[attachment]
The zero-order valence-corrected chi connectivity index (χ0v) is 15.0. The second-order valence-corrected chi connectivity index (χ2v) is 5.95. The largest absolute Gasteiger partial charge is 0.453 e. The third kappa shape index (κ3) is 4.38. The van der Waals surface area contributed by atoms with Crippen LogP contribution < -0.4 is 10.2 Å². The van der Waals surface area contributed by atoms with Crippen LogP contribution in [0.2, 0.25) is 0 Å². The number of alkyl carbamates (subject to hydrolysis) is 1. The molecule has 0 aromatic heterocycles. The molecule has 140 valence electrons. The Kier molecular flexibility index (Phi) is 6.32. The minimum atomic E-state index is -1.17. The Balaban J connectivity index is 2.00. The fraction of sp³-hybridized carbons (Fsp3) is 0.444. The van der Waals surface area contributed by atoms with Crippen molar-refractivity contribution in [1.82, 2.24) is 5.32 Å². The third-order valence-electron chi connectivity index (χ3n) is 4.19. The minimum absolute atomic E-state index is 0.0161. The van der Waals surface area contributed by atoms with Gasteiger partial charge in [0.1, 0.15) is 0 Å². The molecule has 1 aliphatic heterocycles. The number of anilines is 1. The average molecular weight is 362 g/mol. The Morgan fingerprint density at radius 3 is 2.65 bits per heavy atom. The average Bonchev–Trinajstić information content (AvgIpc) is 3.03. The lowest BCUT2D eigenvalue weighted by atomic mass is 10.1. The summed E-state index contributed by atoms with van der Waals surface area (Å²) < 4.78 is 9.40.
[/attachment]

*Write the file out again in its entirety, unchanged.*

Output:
The zero-order valence-corrected chi connectivity index (χ0v) is 15.0. The second-order valence-corrected chi connectivity index (χ2v) is 5.95. The largest absolute Gasteiger partial charge is 0.453 e. The third kappa shape index (κ3) is 4.38. The van der Waals surface area contributed by atoms with Crippen LogP contribution < -0.4 is 10.2 Å². The van der Waals surface area contributed by atoms with Crippen LogP contribution in [0.2, 0.25) is 0 Å². The number of alkyl carbamates (subject to hydrolysis) is 1. The molecule has 0 aromatic heterocycles. The molecule has 140 valence electrons. The Kier molecular flexibility index (Phi) is 6.32. The minimum atomic E-state index is -1.17. The Balaban J connectivity index is 2.00. The fraction of sp³-hybridized carbons (Fsp3) is 0.444. The van der Waals surface area contributed by atoms with Crippen molar-refractivity contribution in [1.82, 2.24) is 5.32 Å². The third-order valence-electron chi connectivity index (χ3n) is 4.19. The minimum absolute atomic E-state index is 0.0161. The van der Waals surface area contributed by atoms with Gasteiger partial charge in [0.1, 0.15) is 0 Å². The molecule has 1 aliphatic heterocycles. The number of anilines is 1. The average molecular weight is 362 g/mol. The Morgan fingerprint density at radius 3 is 2.65 bits per heavy atom. The average Bonchev–Trinajstić information content (AvgIpc) is 3.03. The lowest BCUT2D eigenvalue weighted by atomic mass is 10.1. The summed E-state index contributed by atoms with van der Waals surface area (Å²) < 4.78 is 9.40.